Despite $90 oil prices, state refiners at the world’s third-largest oil importer, India, are scouring the market for spot supply to top their term contract deliveries as state-owned refineries look to meet annual output targets.
Most of India’s 23 refineries operated at above nameplate capacity in January, and many are buying cargoes on the spot market to reach the 2021/2022 fiscal year refinery production goals, officials at refineries told Bloomberg.
The high demand in India’s 2021/2022 fourth-quarter between January and March could be yet another bullish factor for oil prices, which have rallied by nearly 20 percent so far this year.
Average refinery run rates at Indian refineries were 101 percent in January, compared to 87 percent in August last year, the refinery officials familiar with the situation told Bloomberg.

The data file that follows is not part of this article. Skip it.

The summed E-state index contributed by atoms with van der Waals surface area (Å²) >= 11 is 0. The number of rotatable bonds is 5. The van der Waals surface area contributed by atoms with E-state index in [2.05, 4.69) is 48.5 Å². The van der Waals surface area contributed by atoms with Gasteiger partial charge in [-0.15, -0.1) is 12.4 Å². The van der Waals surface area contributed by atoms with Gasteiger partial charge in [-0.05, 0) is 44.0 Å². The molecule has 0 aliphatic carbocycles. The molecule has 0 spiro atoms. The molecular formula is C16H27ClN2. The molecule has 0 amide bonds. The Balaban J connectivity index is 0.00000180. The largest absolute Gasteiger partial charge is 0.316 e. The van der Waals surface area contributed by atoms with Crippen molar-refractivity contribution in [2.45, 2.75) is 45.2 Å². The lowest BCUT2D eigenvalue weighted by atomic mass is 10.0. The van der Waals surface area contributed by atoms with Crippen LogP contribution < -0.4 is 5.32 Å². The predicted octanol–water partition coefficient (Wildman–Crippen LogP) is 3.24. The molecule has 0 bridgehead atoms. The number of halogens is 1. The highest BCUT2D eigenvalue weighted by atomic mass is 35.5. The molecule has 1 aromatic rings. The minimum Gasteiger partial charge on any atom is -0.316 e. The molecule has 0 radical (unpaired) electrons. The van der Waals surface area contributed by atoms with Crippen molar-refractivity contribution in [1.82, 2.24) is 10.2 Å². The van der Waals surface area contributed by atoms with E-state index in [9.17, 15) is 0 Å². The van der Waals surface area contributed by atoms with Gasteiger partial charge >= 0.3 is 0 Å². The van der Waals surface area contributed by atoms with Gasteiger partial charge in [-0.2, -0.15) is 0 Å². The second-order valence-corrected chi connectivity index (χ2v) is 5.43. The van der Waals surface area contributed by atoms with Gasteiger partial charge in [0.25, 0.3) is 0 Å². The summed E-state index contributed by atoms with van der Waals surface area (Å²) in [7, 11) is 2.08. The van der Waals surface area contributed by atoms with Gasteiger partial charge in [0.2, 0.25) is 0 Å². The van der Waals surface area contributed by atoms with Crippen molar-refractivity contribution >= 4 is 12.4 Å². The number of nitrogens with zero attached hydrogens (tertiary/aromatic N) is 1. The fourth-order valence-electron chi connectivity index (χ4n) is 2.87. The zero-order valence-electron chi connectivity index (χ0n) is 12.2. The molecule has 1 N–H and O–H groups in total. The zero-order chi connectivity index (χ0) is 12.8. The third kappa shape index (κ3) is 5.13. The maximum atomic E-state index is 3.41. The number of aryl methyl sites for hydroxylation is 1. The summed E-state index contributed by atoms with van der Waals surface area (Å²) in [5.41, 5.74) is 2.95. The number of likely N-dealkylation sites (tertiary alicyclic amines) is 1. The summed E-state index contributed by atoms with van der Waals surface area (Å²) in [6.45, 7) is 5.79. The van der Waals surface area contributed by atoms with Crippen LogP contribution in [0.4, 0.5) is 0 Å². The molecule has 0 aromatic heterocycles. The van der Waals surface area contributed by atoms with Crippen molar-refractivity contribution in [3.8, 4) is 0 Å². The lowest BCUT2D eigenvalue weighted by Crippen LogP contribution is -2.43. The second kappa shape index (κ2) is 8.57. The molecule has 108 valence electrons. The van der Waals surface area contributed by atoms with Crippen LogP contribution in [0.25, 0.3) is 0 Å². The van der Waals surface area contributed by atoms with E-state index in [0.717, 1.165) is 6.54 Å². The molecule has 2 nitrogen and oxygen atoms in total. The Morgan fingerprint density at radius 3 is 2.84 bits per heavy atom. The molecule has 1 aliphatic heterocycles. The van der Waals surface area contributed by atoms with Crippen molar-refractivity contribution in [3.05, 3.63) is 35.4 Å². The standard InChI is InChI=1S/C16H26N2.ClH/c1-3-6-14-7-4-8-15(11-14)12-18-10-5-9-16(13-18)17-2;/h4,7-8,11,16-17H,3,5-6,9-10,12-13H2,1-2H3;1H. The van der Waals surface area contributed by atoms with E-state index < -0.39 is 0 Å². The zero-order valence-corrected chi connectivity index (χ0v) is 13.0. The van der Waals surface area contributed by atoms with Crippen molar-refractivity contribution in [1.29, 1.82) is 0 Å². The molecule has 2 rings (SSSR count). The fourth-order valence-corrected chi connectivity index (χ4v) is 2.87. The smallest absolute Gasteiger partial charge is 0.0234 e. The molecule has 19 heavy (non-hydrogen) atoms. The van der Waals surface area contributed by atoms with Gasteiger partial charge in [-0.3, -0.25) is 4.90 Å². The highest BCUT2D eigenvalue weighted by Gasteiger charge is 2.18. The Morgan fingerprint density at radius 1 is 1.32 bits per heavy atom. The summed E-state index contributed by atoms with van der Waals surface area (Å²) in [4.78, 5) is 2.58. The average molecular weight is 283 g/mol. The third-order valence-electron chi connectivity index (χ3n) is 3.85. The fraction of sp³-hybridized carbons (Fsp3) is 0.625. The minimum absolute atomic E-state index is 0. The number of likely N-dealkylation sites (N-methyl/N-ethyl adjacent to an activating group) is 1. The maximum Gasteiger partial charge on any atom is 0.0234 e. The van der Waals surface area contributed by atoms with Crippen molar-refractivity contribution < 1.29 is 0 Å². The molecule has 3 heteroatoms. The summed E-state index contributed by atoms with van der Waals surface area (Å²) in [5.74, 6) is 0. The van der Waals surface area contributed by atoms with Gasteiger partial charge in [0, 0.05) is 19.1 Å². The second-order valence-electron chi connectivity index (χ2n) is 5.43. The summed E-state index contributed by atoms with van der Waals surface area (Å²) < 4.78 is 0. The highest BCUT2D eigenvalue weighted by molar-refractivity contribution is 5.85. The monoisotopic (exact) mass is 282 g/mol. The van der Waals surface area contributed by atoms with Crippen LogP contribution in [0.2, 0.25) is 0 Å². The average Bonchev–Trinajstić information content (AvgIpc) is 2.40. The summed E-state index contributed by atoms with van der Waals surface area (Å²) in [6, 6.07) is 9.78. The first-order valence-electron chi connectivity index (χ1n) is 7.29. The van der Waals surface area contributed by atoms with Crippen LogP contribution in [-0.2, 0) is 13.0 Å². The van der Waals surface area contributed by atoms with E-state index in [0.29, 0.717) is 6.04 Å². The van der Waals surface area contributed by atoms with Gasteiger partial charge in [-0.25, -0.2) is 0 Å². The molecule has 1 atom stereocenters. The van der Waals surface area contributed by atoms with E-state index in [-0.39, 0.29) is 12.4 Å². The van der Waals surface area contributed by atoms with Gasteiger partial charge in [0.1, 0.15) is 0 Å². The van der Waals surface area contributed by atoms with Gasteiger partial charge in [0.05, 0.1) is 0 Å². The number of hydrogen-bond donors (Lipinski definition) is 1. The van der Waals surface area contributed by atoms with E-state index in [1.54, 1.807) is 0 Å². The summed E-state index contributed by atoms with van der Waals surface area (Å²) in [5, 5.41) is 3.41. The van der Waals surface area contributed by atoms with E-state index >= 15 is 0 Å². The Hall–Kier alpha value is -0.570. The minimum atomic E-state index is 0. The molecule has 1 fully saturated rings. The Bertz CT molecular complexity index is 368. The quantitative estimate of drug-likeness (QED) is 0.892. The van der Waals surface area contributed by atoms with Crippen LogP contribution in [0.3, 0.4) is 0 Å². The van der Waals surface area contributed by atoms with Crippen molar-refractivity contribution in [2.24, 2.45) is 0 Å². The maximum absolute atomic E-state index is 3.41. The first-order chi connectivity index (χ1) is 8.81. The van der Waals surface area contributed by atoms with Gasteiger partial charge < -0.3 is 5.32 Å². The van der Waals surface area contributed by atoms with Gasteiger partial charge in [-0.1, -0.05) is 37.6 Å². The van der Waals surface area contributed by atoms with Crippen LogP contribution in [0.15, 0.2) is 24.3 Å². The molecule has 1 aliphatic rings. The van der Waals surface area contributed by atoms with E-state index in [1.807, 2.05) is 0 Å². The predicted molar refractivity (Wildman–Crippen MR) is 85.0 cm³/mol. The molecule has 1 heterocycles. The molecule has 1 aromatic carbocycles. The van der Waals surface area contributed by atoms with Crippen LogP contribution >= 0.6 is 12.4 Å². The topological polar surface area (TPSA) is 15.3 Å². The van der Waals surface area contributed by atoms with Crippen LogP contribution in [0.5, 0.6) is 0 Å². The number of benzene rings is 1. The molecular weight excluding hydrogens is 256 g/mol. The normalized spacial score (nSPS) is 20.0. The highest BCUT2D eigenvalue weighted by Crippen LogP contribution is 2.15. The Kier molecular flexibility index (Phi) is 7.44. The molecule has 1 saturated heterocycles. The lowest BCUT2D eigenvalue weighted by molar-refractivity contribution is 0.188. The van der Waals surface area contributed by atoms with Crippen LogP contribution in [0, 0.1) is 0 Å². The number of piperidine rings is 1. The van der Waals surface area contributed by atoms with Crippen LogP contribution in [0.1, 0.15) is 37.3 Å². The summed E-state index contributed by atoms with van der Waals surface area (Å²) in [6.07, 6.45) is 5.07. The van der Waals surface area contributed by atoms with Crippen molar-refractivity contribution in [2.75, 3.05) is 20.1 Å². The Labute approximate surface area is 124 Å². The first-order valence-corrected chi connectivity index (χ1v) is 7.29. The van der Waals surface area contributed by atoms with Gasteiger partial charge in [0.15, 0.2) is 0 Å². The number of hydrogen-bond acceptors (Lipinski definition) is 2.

The biggest state oil refiners, including Indian Oil Corporation (IOC), Bharat Petroleum Corporation Limited (BPCL), and Hindustan Petroleum Corporation Limited (HPCL), are buying more crude oil on the spot market or asking their term contract suppliers Iraq and Saudi Arabia for extra barrels of oil, Bloomberg’s sources said.
So far in the fiscal 2021/2022 year ending March 2022, refiners have been lagging behind the production targets due to the COVID wave in the summer of 2021.
Apart from chasing targets, Indian refiners are incentivized to produce more diesel—the most widely used fuel in the country—because refining margins for the product are at their strongest in around two years.
IOC, for example, reported at the end of January a rise in net profit for the April-December 2021 period, thanks to higher refining margins. The gross refining margin (GRM) during the period April – December 2021 was US$8.52 per barrel, compared to US$2.96 per barrel in the same period of the previous financial year 2020/2021, the largest oil refiner in India said in a statement.
By Tsvetana Paraskova for Oilprice.com
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